For Black Women, The Fights For Roe v. Wade And Voting Rights Are Inextricable

Malika Redmond, center | Courtesy of Women Engaged

To honor Dr. Martin Luther King Jr.’s holiday, President Biden and Vice President Harris came to Atlanta with an agenda that prioritized speaking to Black voters on the campus of prominent HBCUs and The King Center, signaling the Administration’s commitment to upholding voting rights for the communities who made their victory and the shift in the balance of power in the U.S. Senate possible.

Black women led the efforts to create this historic change for political progress. As we consider the 49th anniversary of Roe v. Wade, the threats to Black women’s rights—from the ballot box to our bodies—are grave. Georgia has taken center stage in both the fights for voting rights and reproductive rights.

We cannot look at these vital civil rights fights as separate crusades, rather we must see them as intertwined paths to justice.

The Voting Rights Act of 1965 is considered one of the most important pieces of civil rights legislation in our country’s history. One can argue that by opening the ability of the entire country to vote, we saw progressive breakthroughs in policy advancing economic mobility and equal opportunity. And less than a decade later came the Supreme Court’s landmark ruling on Roe v. Wade on January 22, 1973 giving women the right to access abortion legally all across the country.

But this right doesn’t mean everyone has access. Roe v. Wade ruling remains a promise that has not been fully realized for Black women. Both the Hyde and Helms Amendments set in motion the strategy of using legislation to weaken the power of Roe and deprive poor women (disproportionately women of color) access to abortion.

Roe v. Wade now sits in a precarious state as the Supreme Court upheld a six-week abortion ban in Texas and has agreed to hear a case on a Mississippi law that bans abortion after 15 weeks of pregnancy. It’s no accident that the fragility of Roe v. Wade is most felt in the South, when we look at the number of aggressive anti-voting and hostile abortion measures that have advanced year after year.

When we limit access to the ballot box for Black women and other women of color, we leave an open pathway to elect more conservative, anti-choice legislators. The results are alarming.

In Georgia, reproductive autonomy for Black women is often first on the chopping block for elected leaders. Following Stacey Abrams’ 2018 loss for governor, a loss that most would argue happened because of voting suppression to silence Black voting voices, the first attack was on reproductive justice. Once in office, Govenor Brian Kemp signed into law the “Forced Pregnancy Bill” six-week abortion ban. Though the law was ultimately blocked by the courts, it demonstrates that such radical legislation is in reach. 

Now in the midst of a global pandemic, Georgia leaders continue to leave many people without access to healthcare by refusing to expand Medicaid as promised in the Affordable Care Act. For Black women, often caregivers in the home and working daily outside of the home, this has been particularly challenging along with the depressing high rates of maternal mortality in southern states with the most restrictive abortion laws, combined with even more limited access to care in rural communities.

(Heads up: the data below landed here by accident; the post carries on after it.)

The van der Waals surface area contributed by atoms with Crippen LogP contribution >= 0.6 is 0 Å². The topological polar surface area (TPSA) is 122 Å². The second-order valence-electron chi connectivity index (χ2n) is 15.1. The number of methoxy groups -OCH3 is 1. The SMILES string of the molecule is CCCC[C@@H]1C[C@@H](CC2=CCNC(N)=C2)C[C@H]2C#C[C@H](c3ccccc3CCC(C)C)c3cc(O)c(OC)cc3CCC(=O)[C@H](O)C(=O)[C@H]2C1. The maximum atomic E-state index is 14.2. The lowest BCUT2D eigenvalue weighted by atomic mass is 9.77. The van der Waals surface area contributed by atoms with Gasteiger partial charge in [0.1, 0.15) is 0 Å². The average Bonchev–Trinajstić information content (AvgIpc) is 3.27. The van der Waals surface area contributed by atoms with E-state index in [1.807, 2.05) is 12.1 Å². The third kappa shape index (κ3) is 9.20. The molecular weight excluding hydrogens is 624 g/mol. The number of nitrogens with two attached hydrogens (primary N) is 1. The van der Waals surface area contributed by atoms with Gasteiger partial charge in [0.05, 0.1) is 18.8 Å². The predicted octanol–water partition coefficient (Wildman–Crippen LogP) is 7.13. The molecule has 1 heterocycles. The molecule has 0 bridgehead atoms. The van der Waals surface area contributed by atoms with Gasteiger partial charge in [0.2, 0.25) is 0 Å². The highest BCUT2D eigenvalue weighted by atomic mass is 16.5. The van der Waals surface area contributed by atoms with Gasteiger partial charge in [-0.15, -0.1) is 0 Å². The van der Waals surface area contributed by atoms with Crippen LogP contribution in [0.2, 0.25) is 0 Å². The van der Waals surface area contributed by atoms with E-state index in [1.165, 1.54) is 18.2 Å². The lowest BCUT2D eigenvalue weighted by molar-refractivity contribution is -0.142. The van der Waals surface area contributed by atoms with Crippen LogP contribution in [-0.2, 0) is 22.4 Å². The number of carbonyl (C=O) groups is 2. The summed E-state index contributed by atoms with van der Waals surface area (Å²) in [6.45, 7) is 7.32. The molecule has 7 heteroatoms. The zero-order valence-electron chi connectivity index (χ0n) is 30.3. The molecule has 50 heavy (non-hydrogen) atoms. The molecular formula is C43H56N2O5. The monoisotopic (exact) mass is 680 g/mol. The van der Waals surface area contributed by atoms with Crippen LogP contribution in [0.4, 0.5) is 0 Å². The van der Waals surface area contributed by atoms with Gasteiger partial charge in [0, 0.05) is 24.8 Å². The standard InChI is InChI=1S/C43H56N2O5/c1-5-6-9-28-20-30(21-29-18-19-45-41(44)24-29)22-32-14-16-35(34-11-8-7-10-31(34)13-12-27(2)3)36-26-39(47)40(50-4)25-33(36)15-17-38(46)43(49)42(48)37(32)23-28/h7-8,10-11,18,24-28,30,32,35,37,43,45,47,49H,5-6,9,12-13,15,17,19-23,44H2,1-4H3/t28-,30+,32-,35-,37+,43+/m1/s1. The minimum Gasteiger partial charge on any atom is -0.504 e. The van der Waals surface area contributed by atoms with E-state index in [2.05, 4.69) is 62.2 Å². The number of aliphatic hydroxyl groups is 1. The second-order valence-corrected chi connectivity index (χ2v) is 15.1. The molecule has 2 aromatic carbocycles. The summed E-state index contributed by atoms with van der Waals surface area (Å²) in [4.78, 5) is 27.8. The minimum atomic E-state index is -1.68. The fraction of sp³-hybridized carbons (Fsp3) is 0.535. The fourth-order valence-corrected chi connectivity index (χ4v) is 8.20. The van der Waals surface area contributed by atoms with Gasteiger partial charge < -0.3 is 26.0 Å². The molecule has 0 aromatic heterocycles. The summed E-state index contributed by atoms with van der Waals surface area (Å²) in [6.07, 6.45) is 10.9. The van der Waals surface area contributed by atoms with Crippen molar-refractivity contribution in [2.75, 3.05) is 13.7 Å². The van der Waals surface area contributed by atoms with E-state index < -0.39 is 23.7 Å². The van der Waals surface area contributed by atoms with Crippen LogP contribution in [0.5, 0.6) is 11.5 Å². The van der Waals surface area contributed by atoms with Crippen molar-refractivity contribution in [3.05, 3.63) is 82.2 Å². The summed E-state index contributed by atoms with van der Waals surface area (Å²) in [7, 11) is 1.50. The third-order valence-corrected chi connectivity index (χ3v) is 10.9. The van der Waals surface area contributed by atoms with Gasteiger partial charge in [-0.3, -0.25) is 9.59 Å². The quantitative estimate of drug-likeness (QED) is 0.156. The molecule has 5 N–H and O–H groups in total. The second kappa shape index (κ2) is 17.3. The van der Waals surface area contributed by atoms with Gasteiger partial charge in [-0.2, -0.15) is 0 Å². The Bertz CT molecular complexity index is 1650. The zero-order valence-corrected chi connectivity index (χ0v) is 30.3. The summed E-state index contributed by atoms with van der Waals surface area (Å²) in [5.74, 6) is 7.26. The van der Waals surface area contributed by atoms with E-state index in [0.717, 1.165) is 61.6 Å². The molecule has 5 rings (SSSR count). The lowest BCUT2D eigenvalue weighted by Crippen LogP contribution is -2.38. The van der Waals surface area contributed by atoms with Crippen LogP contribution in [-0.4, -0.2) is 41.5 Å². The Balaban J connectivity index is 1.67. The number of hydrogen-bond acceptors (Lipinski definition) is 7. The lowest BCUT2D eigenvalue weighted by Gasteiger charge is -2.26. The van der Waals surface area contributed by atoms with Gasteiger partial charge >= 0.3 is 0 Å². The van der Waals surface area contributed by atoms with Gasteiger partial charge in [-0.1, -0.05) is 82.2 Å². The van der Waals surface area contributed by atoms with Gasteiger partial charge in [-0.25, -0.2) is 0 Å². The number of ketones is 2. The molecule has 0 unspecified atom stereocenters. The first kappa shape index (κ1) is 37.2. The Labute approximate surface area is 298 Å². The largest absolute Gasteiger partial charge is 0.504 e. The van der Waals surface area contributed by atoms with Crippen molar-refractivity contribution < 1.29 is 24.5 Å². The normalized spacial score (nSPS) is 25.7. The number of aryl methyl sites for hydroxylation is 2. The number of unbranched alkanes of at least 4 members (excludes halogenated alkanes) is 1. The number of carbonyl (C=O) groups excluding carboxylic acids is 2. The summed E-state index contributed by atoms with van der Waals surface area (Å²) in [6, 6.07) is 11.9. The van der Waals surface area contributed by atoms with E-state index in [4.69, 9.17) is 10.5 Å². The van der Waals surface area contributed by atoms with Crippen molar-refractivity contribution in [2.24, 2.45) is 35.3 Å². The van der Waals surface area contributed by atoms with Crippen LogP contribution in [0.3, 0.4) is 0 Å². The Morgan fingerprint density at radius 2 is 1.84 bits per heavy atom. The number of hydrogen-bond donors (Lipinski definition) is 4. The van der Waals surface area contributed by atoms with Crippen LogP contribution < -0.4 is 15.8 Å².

As evidenced in writings by scholars Dorothy Roberts and Harriet Washington on the history of medical racism in the U.S. and the response by Black women in defining reproductive justice by Loretta Ross, Black women’s bodies have long been disenfranchised from high quality healthcare. Today, Black women are less likely to have health insurance or are under insured, are more likely to be denied coverage for abortion and struggle to access and afford birth control.

When women cannot have reproductive autonomy, their quality of life is forever restricted. More than 59 percent of women who get an abortion are already parents. If Black women are not afforded the right to choose and have control over their family planning, everything—from their education, health and economic stability—pays a price. Access to abortion care and comprehensive reproductive healthcare, can and has saved lives and reduced the number of maternal-related deaths, especially in Black women still navigating a racist healthcare system.

As we move into the election season of 2022, this formula of voting patterns and reproductive justice policies remains but with greater national impact. As we look at how local political maps are drawn and the emergence of “election crime” measures, the race to limit voters of color is in full swing. Federally, the peril for upholding the filibuster and a conservative majority in the Supreme Court are one in the same: stifling voices. Black women are threatened to be kept the most silent. What comes next are the dangerous actions from elected officials to control and harm Black women’s bodies.

These threats and disparities are real. But Black women have always been responding to save our own lives. Through the leadership of women of color, we see points of resilience. Just this week Atlanta’s city council unanimously passed a resolution to support Roe v. Wade after recently establishing a Reproductive Justice Commission. But we need everyone all in. Voters and policy leaders everywhere must commit to ensure a new legacy for generations of Black women in the South and across the nation. To uphold and honor Black women is to push for the change that allows our full voice and choice. 

Malika Redmond is the Cofounder and CEO of Women Engaged, a near decade old initiative that develops the civic leadership of Black women, femmes, and girls through year round non-partisan voter engagement opportunities and reproductive justice advocacy. Follow her on Twitter: @malikaredmond @womenengaged


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